The seven biggest whoppers in Ryan Zinke’s Wall Street Journal interview
President Trump’s Interior Secretary has a problem with facts
In an administration that’s famous for its love of “alternative facts,” Interior Secretary Ryan Zinke is quickly earning a reputation as one of the most egregious purveyors of misleading statements and outright lies. (We’ve counted more than 30 in his 19-page memo to President Trump on national monuments.)
Over the weekend, while most news outlets were covering the $12,000 private flight Secretary Zinke booked after giving an inspirational speech to his biggest campaign benefactor, the Wall Street Journal instead gave Zinke a glowing puff piece in the editorial pages.
In the interview, WSJ editorial board member and columnist Kimberley Strassel repeated verbatim a stunning number of falsehoods from Zinke, covering everything from national parks to oil and gas companies to the federal budget. Here are the biggest whoppers:
1) Zinke on funding national parks:
“I’ve only ever thought there are two things our government should fund absolutely: our military and our parks system. The rest is up for discussion.”
Secretary Zinke stands by President Trump’s budget proposal, which includes a devastating 12% cut to the National Park Service. In NPS’s own words, adopting Zinke’s budget would cost 1,242 full-time equivalent staff, requiring national parks to close campgrounds and other facilities, while reducing service across the country.
2) Zinke on fair returns from oil and gas:
“If you are doing commercial work on our public lands, the No. 1 stakeholder is the American public, and they need a fair return.”
Secretary Zinke just gave oil and gas companies a sweetheart deal on new offshore leases, cutting the royalty rate they pay by a third. Zinke also rescinded 2016 royalty reforms, reopening a loophole that lets coal, oil, and gas companies sell publicly-owned resources to themselves at below-market rates. That single rule change will cost taxpayers $75 million a year.
Instead, Zinke has created a new Royalty Policy Committee which is packed with companies and trade groups that will benefit from his already-weakened royalty rules. The committee holds its first meeting on Wednesday.
None of these decisions are designed to give the American public a fair return from the oil, gas, and coal that they own.
3) Strassel on hunting and fishing in national monuments:
“On Mr. Trump’s order, the department has reviewed 27 national monuments, which by virtue of that designation can be off-limits to development and to activities such as hunting and fishing.”
Recreational hunting and fishing was already explicitly protected in all 27 of the national monuments Secretary Zinke reviewed.
4) Strassel on national monument designations:
“His review found past administrations had scooped up private land and relied on bogus historical ‘objects’ — in one case, a World War II-era test bombing crater — to justify new designations.”
No national monument designation can “scoop up” or otherwise take private land. The president has no authority to take private land from landowners, nor did Zinke’s review find any cases of this happening.
Furthermore, in 1920, the Supreme Court ruled that the Grand Canyon, at 800,000 acres, was an object that was legally protected with the Antiquities Act. There’s nothing “bogus” about landscape-scale monuments.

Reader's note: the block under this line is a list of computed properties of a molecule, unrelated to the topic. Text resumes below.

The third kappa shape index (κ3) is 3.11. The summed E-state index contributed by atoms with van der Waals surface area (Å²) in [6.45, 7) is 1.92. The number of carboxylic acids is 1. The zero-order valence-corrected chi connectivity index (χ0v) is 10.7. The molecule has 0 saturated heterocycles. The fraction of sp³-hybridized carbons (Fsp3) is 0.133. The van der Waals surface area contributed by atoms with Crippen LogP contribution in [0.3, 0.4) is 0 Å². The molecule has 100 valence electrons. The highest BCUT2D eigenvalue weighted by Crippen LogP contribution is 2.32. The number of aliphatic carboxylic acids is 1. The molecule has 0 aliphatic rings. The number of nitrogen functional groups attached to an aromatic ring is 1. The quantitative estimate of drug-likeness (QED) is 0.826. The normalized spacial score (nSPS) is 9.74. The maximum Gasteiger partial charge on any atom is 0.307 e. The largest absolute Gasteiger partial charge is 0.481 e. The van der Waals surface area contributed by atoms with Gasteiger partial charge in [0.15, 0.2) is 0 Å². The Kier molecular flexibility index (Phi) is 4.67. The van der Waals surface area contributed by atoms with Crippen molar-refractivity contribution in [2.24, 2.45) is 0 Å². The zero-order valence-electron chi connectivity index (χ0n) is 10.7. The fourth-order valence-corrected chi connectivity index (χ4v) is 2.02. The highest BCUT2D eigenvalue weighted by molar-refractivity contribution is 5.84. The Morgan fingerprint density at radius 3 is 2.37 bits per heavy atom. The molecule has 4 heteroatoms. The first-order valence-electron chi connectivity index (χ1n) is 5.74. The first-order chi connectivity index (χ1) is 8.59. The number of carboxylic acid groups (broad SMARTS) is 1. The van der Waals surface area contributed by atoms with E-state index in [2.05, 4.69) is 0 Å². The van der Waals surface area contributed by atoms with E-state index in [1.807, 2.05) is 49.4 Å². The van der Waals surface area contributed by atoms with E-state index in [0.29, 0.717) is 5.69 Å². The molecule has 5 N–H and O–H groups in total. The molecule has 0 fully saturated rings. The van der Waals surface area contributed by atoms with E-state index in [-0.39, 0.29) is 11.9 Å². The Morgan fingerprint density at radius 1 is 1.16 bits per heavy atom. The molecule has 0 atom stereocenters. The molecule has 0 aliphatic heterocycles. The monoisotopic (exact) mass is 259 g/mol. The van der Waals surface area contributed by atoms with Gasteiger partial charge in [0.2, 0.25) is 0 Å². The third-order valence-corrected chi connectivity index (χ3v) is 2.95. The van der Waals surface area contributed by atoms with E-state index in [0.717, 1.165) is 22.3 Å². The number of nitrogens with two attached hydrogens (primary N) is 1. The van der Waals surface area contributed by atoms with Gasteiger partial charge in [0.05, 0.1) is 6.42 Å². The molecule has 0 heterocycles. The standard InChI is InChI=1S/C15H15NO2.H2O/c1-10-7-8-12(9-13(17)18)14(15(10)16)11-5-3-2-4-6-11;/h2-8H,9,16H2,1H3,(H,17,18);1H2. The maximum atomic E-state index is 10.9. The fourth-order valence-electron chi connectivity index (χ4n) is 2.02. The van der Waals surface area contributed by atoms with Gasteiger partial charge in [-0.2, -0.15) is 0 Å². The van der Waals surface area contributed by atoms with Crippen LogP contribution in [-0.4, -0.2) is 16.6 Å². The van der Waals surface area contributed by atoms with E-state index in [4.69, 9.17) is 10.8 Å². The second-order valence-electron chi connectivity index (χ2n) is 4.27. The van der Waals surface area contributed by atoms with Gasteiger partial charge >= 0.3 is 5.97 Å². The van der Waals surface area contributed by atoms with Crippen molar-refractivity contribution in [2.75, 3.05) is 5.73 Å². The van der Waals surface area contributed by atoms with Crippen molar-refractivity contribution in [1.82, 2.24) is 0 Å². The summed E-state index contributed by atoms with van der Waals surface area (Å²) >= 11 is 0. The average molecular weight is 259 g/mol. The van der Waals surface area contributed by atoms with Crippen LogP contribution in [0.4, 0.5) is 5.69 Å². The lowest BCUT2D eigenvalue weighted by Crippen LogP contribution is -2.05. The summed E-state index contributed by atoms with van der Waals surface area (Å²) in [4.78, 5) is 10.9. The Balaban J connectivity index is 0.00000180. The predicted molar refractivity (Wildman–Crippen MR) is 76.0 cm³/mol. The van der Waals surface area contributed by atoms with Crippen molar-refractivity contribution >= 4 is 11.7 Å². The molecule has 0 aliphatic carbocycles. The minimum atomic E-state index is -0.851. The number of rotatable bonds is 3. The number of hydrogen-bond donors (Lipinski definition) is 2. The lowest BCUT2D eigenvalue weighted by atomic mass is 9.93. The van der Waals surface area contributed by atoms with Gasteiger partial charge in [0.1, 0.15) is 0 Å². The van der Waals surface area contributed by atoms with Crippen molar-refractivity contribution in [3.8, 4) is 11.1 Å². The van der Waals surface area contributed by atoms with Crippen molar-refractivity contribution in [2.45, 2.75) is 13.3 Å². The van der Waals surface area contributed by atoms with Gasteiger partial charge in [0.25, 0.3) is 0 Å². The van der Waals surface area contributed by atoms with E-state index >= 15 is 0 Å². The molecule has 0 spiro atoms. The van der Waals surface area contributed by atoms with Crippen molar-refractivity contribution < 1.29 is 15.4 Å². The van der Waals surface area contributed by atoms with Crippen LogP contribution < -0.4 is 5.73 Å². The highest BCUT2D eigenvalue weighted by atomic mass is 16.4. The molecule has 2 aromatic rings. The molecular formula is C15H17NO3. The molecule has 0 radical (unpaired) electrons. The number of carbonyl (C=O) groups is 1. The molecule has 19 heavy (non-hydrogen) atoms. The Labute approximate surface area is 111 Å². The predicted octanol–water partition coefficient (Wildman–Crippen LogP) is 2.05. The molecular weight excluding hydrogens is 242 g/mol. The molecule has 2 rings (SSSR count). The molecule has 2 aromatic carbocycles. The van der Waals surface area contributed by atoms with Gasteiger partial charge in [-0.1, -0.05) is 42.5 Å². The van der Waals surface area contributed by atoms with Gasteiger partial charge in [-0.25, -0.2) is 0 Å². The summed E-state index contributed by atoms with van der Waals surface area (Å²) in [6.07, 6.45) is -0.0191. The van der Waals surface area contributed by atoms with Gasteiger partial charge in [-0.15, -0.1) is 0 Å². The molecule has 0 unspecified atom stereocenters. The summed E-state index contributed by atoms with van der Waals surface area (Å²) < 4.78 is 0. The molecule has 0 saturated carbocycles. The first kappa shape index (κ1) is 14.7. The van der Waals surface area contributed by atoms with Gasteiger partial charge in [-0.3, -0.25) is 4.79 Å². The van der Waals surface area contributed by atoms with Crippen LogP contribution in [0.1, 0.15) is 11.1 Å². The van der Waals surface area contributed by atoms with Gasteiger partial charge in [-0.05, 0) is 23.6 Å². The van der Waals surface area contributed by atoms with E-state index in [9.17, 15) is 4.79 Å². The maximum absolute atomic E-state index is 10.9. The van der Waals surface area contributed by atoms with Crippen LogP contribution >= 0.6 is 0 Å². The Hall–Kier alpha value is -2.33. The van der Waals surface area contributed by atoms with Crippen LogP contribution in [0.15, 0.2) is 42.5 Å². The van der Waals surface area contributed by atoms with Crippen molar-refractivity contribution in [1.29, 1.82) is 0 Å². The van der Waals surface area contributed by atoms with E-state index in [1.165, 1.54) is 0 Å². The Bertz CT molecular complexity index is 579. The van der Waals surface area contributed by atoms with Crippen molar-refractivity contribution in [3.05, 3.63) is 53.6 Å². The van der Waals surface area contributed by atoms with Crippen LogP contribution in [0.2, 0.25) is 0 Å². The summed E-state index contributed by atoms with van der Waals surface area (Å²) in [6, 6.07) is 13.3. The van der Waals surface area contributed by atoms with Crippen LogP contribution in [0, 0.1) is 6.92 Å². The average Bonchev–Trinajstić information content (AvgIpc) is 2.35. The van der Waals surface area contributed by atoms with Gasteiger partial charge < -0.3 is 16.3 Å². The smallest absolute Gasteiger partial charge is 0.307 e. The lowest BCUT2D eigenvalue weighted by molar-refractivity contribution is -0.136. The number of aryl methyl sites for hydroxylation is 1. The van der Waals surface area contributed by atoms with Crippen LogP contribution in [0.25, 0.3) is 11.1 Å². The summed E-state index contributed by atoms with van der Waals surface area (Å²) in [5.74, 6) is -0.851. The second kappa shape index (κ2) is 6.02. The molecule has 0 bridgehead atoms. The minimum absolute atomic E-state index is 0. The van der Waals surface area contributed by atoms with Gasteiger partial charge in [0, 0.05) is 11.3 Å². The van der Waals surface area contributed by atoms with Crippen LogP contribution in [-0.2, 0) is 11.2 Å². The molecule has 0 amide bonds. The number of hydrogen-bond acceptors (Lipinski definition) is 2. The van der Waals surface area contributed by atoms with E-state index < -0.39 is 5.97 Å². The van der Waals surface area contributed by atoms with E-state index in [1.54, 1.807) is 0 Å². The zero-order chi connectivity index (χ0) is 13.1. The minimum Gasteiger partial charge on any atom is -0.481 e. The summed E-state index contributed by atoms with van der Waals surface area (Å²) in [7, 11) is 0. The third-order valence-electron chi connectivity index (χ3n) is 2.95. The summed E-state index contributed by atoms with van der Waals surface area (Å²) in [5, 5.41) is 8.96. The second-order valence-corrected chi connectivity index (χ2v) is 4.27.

5) Strassel on Zinke’s travel:
“But he spends much of his time on the road, exploring federal lands on horseback, in planes and on plows.”
Strassel neglects to mention the $12,000 private plane Secretary Zinke booked after giving a motivational speech at the behest of his largest campaign benefactor, and attending a GOP political event before going snorkeling in the Virgin Islands during a government-funded trip. The secretary’s travel is now being investigated by the Interior Department Inspector General.
6 ) Strassel on drilling permits and park funding:
“His department is trying to prove its good faith by clearing backlogged permit applications and streamlining future projects. Mr. Zinke is also implementing a strictly market-based approach to energy plays, rather than subsidizing costly renewables…. The Obama administration’s crackdown on energy leases slowed royalties and left the Interior Department with an $11.5 billion infrastructure backlog in the national parks alone. In 2008, Mr. Zinke says, the department pulled in $18 billion in offshore revenue.”
This is actually five whoppers in one: (1) There is no backlog — the time it takes to process drilling applications did not go up or down significantly over the last decade — nor was there (2) a crackdown under the Obama administration. Oil companies are sitting on nearly 8,000 approved but unused drilling permits, and they thrived on public lands during the Obama years.
Furthermore, it’s oil and gas companies that are (3) subsidized on public lands: they pay significantly less than market rates for extracting publicly-owned oil and gas. Regarding (4) revenue in 2008, that year was an extreme outlier, when the price of oil reached $145 a barrel. It’s around $50 today. If oil prices jumped back up to $145, revenue would increase as well.
Finally, (5) oil and gas royalties have never funded national parks maintenance. Half of the royalties go back to states to mitigate the impacts of extraction, and the rest goes into the nation’s general fund, where Congress can appropriate it at will.
7) Zinke on the big picture:
“We’ve got to start looking at our lands in terms of complete watersheds and ecosystems, rather than isolated assets.”
The landscape-scale national monuments Secretary Zinke is attempting to shrink are the size they are because of the need to protect complete watersheds and ecosystems. He is encouraging President Trump to erase those protections, turning them back into isolated assets.